Do I owe back rent in my rental had problems?

UPDATED: Sep 30, 2022

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Do I owe back rent in my rental had problems?

We were approved on 08/15 and signed the lease on 08/22. On 08/19 all things that the apartment needed to be done to the apartment was sent to management by my realtor so we could move in on 08/31, which was agreed upon with management. However, nothing was done to the apartment as far as the repairs – no stove or refrigerator was in the apartment, also no hot water in the bathroom sink, along with a long list of other issues to the apartment. I voiced to management a multitude of times, via phone call to their office, that we needed to have these issues handled because the lease agreement stated that we when would have the apartment to our liking we would provide the 1st months rent afterwards. Since the apartment was not satisfactory at move in, we didn’t give the 1st month rent until 09/24, when our realtor was force to retrieve it very reluctantly from us. Fast forwarding, now after still a multitude of calls to management which I stated to their office,

Asked on December 31, 2016 under Real Estate Law, New Jersey


SJZ, Member, New York Bar / FreeAdvice Contributing Attorney

Answered 5 years ago | Contributor

All rental units must be habitable--that is required by the implied warranty of habitability, which is a legal doctrine. While many problems (e.g. dirty carpets or old paint) do NOT affect habitability, others--like a lack of a stove or refrigerator, or a lack of hot water--do, and can justify withholding rent until they are corrected and, even after they are, can justify a rent credit or "abatement" during the time you had the habitabitability issues: e.g. if the unit is not fully habitable or its habitability is impaired, that may mean you might only pay 90% - 50%, say, of the rent for that period of impairment, depending on exactly how severe the problems are.
If there is a judgement of possession against you from having missed a court date, then when a warrant of removal is posted on your door, go to the county courthouse, to the landlord-tenant office, and apply  for an Order to Show Cause. When you do, allege 1) you never received notice of the original hearing date; and also 2) that the rent was withheld due to habitability issues and you request a "Marini" hearing (that's the name of the main case on the subject) as to the proper amount of rent given the habitability issues. List the habitability  issues in detail. The court should set you up to have a hearing date at which time you can present to a judge the lack of notice and the habitability issues. To that hearing date, bring all the documentation, any photos, and any witnesses you'll need. The court will also give you advice as to what else to do (e.g. notifying the landlord or their attorney). If you can show the issues to the court's satisfaction, they should find some reduced (but non-zero; if you were in fact living there, or able to live there, you got some value from the unit and so have to pay  some rent) amount of rent you will owe for the period you did not pay; if you then pay the amount the court finds, the eviction complaint should be dismissed. Good luck.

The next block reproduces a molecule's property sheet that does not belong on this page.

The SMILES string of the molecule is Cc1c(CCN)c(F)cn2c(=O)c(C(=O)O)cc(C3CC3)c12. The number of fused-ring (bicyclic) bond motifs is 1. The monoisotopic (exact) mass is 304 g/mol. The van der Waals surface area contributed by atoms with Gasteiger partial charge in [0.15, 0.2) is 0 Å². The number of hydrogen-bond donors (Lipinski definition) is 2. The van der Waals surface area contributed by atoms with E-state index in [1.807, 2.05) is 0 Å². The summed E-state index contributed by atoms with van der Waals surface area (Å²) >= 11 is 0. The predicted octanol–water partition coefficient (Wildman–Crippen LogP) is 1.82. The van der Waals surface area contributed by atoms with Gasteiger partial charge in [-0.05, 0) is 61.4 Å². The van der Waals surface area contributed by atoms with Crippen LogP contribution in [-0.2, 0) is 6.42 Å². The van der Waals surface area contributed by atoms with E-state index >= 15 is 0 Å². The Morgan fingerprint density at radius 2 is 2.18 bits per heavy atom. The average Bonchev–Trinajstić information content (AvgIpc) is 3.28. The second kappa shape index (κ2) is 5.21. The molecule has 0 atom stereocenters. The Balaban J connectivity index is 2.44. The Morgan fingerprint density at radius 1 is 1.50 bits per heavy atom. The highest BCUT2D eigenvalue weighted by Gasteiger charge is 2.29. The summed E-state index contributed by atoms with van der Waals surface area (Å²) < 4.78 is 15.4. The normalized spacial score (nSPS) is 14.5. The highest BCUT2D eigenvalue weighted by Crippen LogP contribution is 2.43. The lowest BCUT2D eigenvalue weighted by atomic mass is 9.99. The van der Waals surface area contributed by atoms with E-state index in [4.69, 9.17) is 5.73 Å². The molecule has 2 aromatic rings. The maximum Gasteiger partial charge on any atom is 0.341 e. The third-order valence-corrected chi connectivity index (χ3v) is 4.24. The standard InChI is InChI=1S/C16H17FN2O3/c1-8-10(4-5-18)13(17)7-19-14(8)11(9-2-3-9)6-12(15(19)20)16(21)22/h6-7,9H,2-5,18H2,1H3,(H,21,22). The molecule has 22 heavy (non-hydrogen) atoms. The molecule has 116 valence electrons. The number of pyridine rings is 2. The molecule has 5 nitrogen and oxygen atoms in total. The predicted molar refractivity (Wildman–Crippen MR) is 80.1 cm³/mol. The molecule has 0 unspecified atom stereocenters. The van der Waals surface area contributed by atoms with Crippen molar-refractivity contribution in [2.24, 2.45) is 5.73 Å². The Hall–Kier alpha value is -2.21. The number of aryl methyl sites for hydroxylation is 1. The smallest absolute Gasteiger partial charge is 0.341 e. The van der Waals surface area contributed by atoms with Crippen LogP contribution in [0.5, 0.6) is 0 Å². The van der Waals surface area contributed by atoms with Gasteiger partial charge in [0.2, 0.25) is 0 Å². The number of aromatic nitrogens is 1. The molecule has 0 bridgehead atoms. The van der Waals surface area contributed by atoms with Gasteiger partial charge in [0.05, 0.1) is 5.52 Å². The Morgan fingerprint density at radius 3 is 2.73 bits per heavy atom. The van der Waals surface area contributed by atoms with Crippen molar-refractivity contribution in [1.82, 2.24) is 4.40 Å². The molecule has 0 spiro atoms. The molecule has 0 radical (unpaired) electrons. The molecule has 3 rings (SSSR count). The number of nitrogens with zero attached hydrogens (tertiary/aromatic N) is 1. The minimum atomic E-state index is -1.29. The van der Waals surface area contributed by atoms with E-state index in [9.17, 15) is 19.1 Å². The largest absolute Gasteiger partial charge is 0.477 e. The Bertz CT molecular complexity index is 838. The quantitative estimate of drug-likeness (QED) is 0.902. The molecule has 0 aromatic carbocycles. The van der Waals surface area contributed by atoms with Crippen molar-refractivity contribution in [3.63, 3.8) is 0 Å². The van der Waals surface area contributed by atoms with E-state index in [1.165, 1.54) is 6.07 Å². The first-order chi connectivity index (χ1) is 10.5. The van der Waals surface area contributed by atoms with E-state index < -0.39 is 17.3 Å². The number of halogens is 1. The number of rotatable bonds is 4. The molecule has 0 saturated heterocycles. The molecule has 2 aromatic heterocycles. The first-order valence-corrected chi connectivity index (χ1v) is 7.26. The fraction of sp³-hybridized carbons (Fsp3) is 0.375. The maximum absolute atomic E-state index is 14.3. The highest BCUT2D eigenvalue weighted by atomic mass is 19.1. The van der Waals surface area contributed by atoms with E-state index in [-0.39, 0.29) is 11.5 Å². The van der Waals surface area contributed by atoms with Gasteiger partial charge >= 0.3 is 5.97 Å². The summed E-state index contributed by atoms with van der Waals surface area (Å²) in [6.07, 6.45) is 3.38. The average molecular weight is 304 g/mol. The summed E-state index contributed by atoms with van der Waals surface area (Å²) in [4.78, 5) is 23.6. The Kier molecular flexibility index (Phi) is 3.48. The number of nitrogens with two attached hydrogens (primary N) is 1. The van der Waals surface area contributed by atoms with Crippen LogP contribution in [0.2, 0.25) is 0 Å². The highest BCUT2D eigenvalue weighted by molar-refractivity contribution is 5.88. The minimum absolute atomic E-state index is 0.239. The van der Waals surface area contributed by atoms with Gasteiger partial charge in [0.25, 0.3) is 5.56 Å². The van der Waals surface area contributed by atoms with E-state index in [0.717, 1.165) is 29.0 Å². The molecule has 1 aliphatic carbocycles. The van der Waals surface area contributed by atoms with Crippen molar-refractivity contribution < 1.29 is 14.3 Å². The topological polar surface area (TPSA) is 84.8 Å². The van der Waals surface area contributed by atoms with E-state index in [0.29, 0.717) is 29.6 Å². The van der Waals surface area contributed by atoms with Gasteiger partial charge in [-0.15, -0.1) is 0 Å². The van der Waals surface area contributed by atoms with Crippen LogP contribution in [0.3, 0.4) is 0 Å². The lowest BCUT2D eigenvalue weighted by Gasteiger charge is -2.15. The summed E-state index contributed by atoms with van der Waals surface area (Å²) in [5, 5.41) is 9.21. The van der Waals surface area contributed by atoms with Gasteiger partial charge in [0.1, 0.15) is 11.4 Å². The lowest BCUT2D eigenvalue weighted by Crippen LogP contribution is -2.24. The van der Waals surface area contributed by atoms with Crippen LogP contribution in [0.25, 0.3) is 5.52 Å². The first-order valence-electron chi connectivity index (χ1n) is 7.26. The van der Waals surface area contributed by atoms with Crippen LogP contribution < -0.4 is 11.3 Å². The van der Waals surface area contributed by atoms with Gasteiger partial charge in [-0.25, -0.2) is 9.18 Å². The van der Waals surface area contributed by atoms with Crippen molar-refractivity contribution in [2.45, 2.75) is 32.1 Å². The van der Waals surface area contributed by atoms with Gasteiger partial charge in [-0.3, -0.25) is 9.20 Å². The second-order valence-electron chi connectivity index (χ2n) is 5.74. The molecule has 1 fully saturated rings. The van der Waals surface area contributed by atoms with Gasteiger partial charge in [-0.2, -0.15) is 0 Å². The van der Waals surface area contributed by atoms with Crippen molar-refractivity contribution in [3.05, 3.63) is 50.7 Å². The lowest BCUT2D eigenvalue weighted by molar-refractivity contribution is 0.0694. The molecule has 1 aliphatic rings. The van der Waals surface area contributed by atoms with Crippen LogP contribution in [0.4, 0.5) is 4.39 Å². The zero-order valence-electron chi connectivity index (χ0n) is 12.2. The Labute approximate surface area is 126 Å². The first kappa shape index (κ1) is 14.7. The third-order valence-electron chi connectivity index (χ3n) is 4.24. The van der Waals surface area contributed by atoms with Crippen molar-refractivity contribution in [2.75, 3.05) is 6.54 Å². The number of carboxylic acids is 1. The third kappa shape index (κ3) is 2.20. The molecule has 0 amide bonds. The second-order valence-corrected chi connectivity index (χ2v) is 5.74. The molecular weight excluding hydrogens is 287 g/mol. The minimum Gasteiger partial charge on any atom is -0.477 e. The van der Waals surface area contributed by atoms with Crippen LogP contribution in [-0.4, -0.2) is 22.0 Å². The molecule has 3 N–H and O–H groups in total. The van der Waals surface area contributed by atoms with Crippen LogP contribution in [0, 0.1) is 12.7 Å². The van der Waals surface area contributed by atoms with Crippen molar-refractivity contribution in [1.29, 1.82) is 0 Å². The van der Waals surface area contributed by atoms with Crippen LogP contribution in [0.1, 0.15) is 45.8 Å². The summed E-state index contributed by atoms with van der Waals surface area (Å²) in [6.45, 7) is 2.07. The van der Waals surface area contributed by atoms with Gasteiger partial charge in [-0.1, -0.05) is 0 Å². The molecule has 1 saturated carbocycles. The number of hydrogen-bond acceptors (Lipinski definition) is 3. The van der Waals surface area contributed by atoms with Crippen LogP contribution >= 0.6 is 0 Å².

IMPORTANT NOTICE: The Answer(s) provided above are for general information only. The attorney providing the answer was not serving as the attorney for the person submitting the question or in any attorney-client relationship with such person. Laws may vary from state to state, and sometimes change. Tiny variations in the facts, or a fact not set forth in a question, often can change a legal outcome or an attorney's conclusion. Although has verified the attorney was admitted to practice law in at least one jurisdiction, he or she may not be authorized to practice law in the jurisdiction referred to in the question, nor is he or she necessarily experienced in the area of the law involved. Unlike the information in the Answer(s) above, upon which you should NOT rely, for personal advice you can rely upon we suggest you retain an attorney to represent you.

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